Mohamed El-Erian, chief executive officer of Pacific Investment Management Co., talks about Ireland's financial system.
El-Erian, speaking with Tom Keene on Bloomberg Television's Surveillance Midday also discusses prospects for Japan's recovery from the March 11 earthquake and tsunami, and the outlook for the Brazilian economy.
El-Erian on the Ireland bank crisis:
"It is a debacle. Another number I like to use which puts it in the Irish context is initially it costs them 35% of GDP. It could cost them more than 50% of GDP. That is an enormous number that is having to be plugged into a banking system."
On if the commercial banks in Europe are taking an appropriate haircut:
"The only people doing their fair share right now--in fact I would say they're doing more than their fair share--are the taxpayers of Ireland who are having to go through a tremendous austerity, and the IMF and the EU that are putting in money. Most of the creditors so far have not gone through any burden sharing. It is remarkable. It is inadvisable. It is a political decision that has been taken. It surprises me. I do not think you can sustain that political decision."
On what the elites of Europe are hoping for:
"What they are hoping for that by maintaining the creditors intact, that the creditors are going to rush back in with new money. What they have not read is the history of debt crises. The history of debt crises is very simple. Whenever you have a debt overhang, this big cloud of debt, no new creditor will come in in a big way."
On what he saw in Tokyo that we're not hearing from the media:
"Two things surprised me. One is the extent of uncertainty that remains. The extent that this invisible threat of radiation is causing a tremendous amount of uncertainty. On the other side I was so impressed by the courage and steadfastness of all the Japanese I met. They are so focused on let's go through the rescue operations, reconstruction, and let's help those in Japan that have been less lucky than we have been."
On if he would invest in Japan right now:
"We will be part of the reconstruction process. I think that we will see many private-public partnerships. Pimco will be there in terms of looking at suitable opportunities. I think more generally there will be tremendous opportunities. This is a country that will spend anything between 2% to 4% of GDP in its reconstruction phase so there will be lots of opportunities as we go forward."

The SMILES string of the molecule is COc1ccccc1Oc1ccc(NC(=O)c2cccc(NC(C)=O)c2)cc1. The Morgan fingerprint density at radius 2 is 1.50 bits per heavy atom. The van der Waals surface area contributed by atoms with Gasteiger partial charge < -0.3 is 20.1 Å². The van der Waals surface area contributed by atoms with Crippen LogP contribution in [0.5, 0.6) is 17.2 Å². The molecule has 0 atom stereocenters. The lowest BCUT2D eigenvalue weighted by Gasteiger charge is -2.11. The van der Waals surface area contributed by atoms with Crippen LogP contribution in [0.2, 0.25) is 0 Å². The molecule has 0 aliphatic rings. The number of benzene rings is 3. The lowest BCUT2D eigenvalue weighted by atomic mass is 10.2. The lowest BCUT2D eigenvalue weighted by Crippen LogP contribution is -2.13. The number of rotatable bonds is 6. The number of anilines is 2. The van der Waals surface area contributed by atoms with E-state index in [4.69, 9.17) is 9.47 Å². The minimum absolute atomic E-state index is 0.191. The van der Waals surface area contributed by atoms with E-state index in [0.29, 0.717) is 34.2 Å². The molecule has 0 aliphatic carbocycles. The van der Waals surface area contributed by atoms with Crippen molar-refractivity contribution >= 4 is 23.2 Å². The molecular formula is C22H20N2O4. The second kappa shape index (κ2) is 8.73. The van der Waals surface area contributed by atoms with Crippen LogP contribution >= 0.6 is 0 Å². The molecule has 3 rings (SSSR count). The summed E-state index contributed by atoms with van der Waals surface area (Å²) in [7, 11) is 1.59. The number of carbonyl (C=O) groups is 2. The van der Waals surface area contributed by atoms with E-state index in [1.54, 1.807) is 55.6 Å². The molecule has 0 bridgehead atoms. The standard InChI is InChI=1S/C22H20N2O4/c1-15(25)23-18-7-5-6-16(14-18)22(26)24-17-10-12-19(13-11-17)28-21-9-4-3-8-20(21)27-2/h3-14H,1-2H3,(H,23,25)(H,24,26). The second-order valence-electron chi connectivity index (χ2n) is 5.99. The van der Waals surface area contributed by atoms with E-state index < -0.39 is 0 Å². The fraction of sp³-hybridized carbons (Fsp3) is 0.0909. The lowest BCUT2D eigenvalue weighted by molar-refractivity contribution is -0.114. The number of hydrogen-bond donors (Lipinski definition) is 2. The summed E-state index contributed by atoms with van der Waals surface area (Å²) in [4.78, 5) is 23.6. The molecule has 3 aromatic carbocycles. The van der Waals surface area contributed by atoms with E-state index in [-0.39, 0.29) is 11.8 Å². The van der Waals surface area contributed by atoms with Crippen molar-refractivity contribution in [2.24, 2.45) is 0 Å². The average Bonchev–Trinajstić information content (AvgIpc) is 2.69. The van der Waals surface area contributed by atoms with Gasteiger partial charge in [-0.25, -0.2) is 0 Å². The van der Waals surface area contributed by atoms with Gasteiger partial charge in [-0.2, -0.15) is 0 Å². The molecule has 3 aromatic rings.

On Pimco's investments in Brazil:
"In July 2002 when bonds were trading at 45 cents on the dollar, we saw opportunity. We have been going to Brazil every quarter. We truly believe if you get a few things right, this is an economy that is capable of what we call a breakout phase. What you see in this chart, what you see in many other charts is that this is an economy that is truly going through this historic phase. It used to be said Brazil is the economy of tomorrow--always has been, always will be--well today and tomorrow is happening now. It is in the development breakout phase. It has isolated elements of overheating, that is why the central bank is raising interest rates. That is why the fiscal agency is looking to adjust, but they are truly finding their rhythm, and they are promoting growth at levels that was unthinkable before."
On what he thinks we will see this year and next year:
"I'm going to divide that between what should happen and what is likely to happen. What should happen is after the sequential contamination of the balance sheet, that the public balance sheet is not going to be able to hand off to a healthy private sector. To some extent we see this in the United States. We see multinationals have gotten their act together. They are now able to go forward. In Europe, you do not. The Ireland news today is--not only can we not hand off to the private sector, but the private sector has more debt that they want to hand off to the public sector. It is circuitous. What we would like to see is an orderly handoff from an over indebted public sector that has had to step in, not out of choice but out of necessity to avoid a depression, to a healthy private sector. What we're likely to see is the multi speed world in which some countries are able to do it, but unfortunately too many countries are not able to."
On how to draw the "have nots" into the debate as we come out of crisis:
"Bill [Gross] and I--we do not consider ourselves elite. In fact, we'd like to be taxed more. I said this even before the Middle East started: It is not in the interest of any society for income inequality to keep on going up. It is in everybody's interest to avoid the extremes."
El-Erian on the idea of society's elite pulling up those that are struggling:
"That is the American dream. To enable other people to back fill and come up and replace. That is how a society goes from strength to strength. The worst thing that can happen, and this is why we have had revolutions in Egypt and elsewhere, is for the elite to believe itself to be so special that it isolates itself from the rest of society. Society does not accept that."